In the course of our conversation, I found the approach they were taking to mentor these young women, to be exceptionally wise. Rather than choosing a workbook or creating a curriculum to teach to the young women as they quietly listen, they empowered these young women by offering just enough assistance to make doable the young women’s own organizing and taking turns teaching one another from their own Bible studies on topics they themselves have chosen. They are encouraged to “hug the scriptures” tightly in what they present, but beyond that are given the freedom to choose the structure of whatever lesson they have volunteered to teach. At the time of my visit, they were preparing to teach one another what God says about the qualities within His own character, with each class focusing on one specific quality such as His holiness, or goodness, or compassion, as well as His righteous capacity to be jealous or angry.
I can’t think of a better approach to strengthening young adults than providing challenging opportunities like this, that grow spiritual self-reliance and self-assuredness in taking charge of the well-being of their own souls and tending to the souls of others they are learning to teach. In a conversation with Claire sometime later, I also learned that the young men at the congregation take on the same independent approach in their own weekly Thursday night classes, with an additional co-ed Bible class taught by the junior and senior male students on Friday nights. Among other benefits, these smaller group gatherings turn out to be the perfect space to develop confidence and leadership skills that will later be useful to the congregation both at the outreach efforts on the Campus at Texas A&M, and also in publicly participating in the Sunday worship assemblies and the annual Young People’s Weekend held at end of February.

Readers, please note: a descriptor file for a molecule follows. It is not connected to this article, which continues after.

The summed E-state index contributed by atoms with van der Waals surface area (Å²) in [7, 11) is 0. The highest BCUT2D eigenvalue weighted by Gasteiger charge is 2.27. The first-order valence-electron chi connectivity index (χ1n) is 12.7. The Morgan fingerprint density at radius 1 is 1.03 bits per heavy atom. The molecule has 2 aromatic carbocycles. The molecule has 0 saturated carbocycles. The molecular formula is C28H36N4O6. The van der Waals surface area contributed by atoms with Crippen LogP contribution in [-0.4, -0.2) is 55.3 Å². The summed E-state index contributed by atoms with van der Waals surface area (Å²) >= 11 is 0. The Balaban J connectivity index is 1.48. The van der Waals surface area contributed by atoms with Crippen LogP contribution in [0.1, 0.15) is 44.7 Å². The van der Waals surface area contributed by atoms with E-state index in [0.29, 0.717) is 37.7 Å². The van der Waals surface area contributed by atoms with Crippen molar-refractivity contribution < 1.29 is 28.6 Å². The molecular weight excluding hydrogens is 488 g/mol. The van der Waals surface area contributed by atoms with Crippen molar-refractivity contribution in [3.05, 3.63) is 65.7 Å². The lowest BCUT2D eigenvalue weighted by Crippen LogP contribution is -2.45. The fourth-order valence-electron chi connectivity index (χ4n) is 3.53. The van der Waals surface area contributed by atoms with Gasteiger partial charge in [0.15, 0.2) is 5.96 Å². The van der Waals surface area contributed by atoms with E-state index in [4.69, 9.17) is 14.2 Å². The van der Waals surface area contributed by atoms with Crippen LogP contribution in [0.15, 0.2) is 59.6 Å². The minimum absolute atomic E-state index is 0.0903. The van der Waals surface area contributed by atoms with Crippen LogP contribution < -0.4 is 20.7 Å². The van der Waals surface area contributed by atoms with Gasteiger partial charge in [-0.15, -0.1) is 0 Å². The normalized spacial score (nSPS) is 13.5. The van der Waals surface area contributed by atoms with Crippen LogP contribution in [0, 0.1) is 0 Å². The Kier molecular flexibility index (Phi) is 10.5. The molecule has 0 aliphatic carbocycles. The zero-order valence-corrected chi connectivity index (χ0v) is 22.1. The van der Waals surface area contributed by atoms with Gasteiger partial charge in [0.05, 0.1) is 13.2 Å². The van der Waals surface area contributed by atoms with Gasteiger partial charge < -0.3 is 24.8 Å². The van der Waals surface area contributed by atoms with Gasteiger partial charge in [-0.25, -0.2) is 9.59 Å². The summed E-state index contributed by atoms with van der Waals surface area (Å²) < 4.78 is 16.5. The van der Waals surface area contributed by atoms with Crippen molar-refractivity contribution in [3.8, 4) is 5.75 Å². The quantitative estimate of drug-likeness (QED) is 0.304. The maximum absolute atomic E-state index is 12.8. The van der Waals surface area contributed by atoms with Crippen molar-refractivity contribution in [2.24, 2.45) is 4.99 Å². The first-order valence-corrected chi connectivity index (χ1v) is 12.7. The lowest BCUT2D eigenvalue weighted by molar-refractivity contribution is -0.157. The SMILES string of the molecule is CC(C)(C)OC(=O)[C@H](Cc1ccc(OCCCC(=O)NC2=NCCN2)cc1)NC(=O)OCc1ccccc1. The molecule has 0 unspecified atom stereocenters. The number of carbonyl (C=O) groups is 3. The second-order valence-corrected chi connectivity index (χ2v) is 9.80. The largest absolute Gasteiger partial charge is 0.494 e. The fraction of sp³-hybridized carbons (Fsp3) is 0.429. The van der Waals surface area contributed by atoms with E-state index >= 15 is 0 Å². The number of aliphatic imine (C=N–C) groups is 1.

When one student sees other students working hard to grow in their teaching abilities, it inspires the others to reach for the same, essentially setting up a culture of “this is who we are, and this is what we do here: challenging things”. This congregation seems to understand that where we do too much for our youth, our youth will not do much for themselves and that maturity is only attained when one encounters things that one can lift and push against in order to become stronger.